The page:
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Thursday, September 16, 2010

Zawahiri's New Video: Why No Mention Of September 11?

Brian Fishman at Foreign Policy had an interesting take on Ayman Al Zawahiri's new video, which was released around the anniversary of September 11 but notably does not mention the date or the attacks.

Fishman suggests, if I am reading this correctly, that Al Qaeda may think that recounting its September 11 triumph has gotten old and that its audience "expects more" than a rehash of old triumphs.

I would expand on that view just a bit. In recent years, Al Qaeda's public image has suffered a lot of ups and downs, and most quantifiable data suggests the downs have been worse than the ups. Al Qaeda did not succeed in rousing the wide Muslim world to rally behind its cause. Instead, it has lost ground. AQ in Iraq was irretrievably tarnished by its own actions, appearing to most observers as a bloodthirsty band of slaughterers who targeted Muslims as readily as Crusaders. AQ in Afghanistan has been driven deep underground, and while franchises like AQIM and AQAP have made headway, they trade on mostly local issues and come off in the public arena as if they are separate operations (reality notwithstanding).

I see two key elements in the Zawahiri speech, which can be read in its lengthy entirety at the Flashpoint Partners site.

The first element is a strong effort to demonize Muslims who do not share Al Qaeda's values. He repeatedly refers to Pakistanis as deviants who have abandoned true Islam, even suggesting that the recent floods were Allah's punishment for said deviation.

His arguments in this message struck me as particularly Islamically wonky, even for Zawahiri, aimed at influential thinkers, clerics and intermediaries in the Muslim world rather than a mass audience of believers.

Most important thinkers who are not with Al Qaeda (including recent defectors from the jihad) have condemned or renounced 9/11, even if they agree with other parts of AQ's platform. For instance, in a recent conversation with a cleric who is a former advocate of military jihad and who is today no fan of the United States and its current wars, he claimed that military jihad has become "corrupted" and that he discourages people from going.

Zawahiri is stubborn, but he's not stupid, and he may have been persuaded that mentioning 9/11 is counterproductive to what he really wants to achieve in his heart of hearts, which is to lead a populist movement.

The second element is recasting the jihad as defensive. This isn't exactly a new tactic; Al Qaeda's argument has always been that its actions were a response to American and Western aggression and occupation of Islamic holy places. Virtually no one in the broader spectrum of jihadist thought sees himself as an aggressor conducting an offensive war.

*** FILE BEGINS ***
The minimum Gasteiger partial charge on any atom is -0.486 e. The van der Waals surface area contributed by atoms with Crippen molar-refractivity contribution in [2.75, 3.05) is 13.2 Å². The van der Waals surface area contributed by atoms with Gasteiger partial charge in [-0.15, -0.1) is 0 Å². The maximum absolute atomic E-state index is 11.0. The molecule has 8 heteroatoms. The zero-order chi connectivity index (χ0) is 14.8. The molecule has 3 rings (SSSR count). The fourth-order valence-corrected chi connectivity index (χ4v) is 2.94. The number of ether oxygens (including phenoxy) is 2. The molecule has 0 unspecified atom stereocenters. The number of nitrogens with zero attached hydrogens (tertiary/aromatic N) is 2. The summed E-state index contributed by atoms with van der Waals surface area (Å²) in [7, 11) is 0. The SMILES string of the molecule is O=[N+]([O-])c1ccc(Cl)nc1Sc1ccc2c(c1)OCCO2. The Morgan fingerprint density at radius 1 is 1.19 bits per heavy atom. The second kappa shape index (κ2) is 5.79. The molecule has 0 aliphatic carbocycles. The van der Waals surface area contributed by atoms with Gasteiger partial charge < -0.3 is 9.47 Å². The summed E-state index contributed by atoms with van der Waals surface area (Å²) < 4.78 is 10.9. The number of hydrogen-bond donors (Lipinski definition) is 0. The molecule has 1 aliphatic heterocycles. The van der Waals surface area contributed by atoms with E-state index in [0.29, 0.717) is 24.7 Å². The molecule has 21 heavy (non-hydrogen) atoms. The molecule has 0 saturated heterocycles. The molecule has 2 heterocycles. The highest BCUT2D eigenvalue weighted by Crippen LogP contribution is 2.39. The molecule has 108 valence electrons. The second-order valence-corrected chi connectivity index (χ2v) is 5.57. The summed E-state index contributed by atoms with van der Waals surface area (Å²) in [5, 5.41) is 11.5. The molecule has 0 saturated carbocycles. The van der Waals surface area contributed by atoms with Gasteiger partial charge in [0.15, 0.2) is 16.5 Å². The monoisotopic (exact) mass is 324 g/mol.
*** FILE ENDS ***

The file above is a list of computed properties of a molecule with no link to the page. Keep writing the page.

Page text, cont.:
In this particular message, Zawahiri argues:

The government of Pakistan and its army and security organs have become deeply involved in waging war on the Mujahideen in Afghanistan and Pakistan, whose only crime is that they challenge, resist and perform Jihad against the unbelieving Crusader invader trespassing on the realms of the Muslims and their sanctities in Afghanistan and Pakistan.
Emphasis mine. One of Al Qaeda's biggest problems has been that it's tough to convincingly cast the 9/11 attacks as a truly defensive act due to their inherent nature. September 11 was a sneak attack on civilians in a country which was not engaged in combat against Muslims at the time. Mentioning 9/11 undercuts the claim that the mujahideen are being persecuted "only" because they are resisting invasion.

A crucial factor in the decline of Al Qaeda's ideology is the loss of the high ground. At the height of the jihadist movement's popularity and public image, Muslims were stirred to action by singular, ethically clear provocations, first in Afghanistan by the Soviets, then in Bosnia by the Serbs.

Actions have consequences, and even those who agree with Al Qaeda's world view know that Al Qaeda invited the current conflict with its actions. To succeed in the court of popular opinion and re-create the glory days of the jihad, Zawahiri needs to strip away the moral ambiguity created by Al Qaeda's actions and portray himself as the leader of a pure resistance movement. Reminding people of September 11 doesn't really further that goal.

Rewriting the narrative at this late date is, of course, the pinnacle of wishful thinking. But from Zawahiri's perspective, it probably can't hurt to try.

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INTELWIRE is a web site edited by J.M. Berger. a researcher, analyst and consultant covering extremism, with a special focus on extremist activities in the U.S. and extremist use of social media. He is a non-resident fellow with the Brookings Institution, Project on U.S. Relations with the Islamic World, and author of the critically acclaimed Jihad Joe: Americans Who Go to War in the Name of Islam, the only definitive history of the U.S. jihadist movement, and co-author of ISIS: The State of Terror with Jessica Stern.


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